The series follows the two of them and their growing relationship through the next competitive skating season. Over the course of 12 episodes, Yuri faces off against friends, rivals, and his worst enemy of them all: himself.

Yuri’s biggest flaw throughout the entire series, the thing that makes him not-quite-a-hero and more of a main character is his anxiety.

He’s lost countless competitions — including last year’s Grand Prix Final — because of his anxiety. While his performances are beautiful, he consistently messes up his jumps, lowering his score.

Despite enthralling step sequences, a killer work ethic, and some good old fashioned natural talent, Yuri keeps failing because of his anxiety.

Under Victor’s tutelage, Yuri blossoms. He grows and takes charge of his career in a way he never would have before. He breaks his personal best. Lands two new jumps. Performs at a level that he didn’t think possible for himself

And then, in the last episode, at this year’s Grand Prix Final, Victor says something to him. Something that hit me so deeply I had to pause.

I didn’t see it before, probably partly because I wasn’t ready, but also because I’d been watching the subtitled anime online. After I got the box set, though, I watched in English. (Victor’s Russian accent is hilarious.)

And what I heard changed me.

A the Grand Prix Final, right before he’s about to take the ice for his free program, Yuri says something to Victor about doing his best.

Victor, the five-time-in-a-row world champion and last year’s grand prix winner, sighs and asks Yuri a question.

I took a break after becoming the five time world champion to coach you. So how is it possible that you still haven’t won a gold medal? How much longer are you going to stay in warmup mode?”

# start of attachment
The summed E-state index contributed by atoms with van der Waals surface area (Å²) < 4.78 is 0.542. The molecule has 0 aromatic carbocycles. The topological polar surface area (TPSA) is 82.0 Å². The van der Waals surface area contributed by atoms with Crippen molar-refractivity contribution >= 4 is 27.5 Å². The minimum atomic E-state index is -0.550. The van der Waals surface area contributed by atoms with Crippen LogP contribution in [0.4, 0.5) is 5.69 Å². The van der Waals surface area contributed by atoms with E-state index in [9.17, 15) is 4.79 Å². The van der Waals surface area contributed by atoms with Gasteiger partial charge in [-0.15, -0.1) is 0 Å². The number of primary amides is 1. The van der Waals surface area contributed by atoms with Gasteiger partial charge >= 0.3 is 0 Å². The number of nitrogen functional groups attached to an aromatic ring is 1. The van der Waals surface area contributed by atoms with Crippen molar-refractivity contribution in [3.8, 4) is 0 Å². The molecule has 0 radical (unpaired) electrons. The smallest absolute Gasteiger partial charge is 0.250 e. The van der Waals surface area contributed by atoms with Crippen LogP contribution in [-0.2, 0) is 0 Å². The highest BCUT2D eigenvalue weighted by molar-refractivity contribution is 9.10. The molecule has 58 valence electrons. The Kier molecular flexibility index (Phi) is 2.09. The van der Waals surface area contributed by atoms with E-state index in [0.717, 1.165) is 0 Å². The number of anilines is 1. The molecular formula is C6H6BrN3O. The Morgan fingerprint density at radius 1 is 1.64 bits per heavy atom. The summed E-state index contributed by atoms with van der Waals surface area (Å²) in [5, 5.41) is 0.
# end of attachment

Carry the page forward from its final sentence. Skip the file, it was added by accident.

How much longer are you going to stay in warmup mode.

I’ve watched that scene many times, and the Japanese version of that line had no effect on me.

But the English…

How much longer are you going to stay in warmup mode.

Yuri Katsuki is an extremely talented skater, dedicated to his sport. Constantly ground down by a crushing anxiety, the conviction of not being as good as everyone else, and the fear of letting other people down. The fear of being judged a failure.

I’m Yuri Katsuki.

Yuri Katsuki, crying in a bathroom stall. It’s okay Yuri, I’ve been there too.

I’ve spent my entire life being told how amazing I am, by peers and coworkers and teachers and bosses and employers and friends. How kind and pretty and talented. And yet, with all of that, I’m still just barely scraping by.

After three years in business I’m just figuring out what I actually do and how that makes the lives of my clients better.

After three years in business I’m only just barely starting to get my systems setup.

After three years in business, I’m still not making that much.

After three years in business…I’m still in warmup mode.

I’m still in warmup mode.

I could give you all the whys. I could tell you all my reasons for still being in warmup mode.

But they’re just distractions. Excuses.

After three years, I’m still in warmup mode and damn, if that isn’t a hard pill to swallow.

But a necessary one.

How much longer are you going to stay in warmup mode?

I want to write three words. Three words that are simultaneously both the most honest words I have, a huge lie, and my biggest excuse.

I want to say: I don’t know.

That’s bullshit. A refusal to step up.

How much longer are you going to stay in warmup mode?

No longer.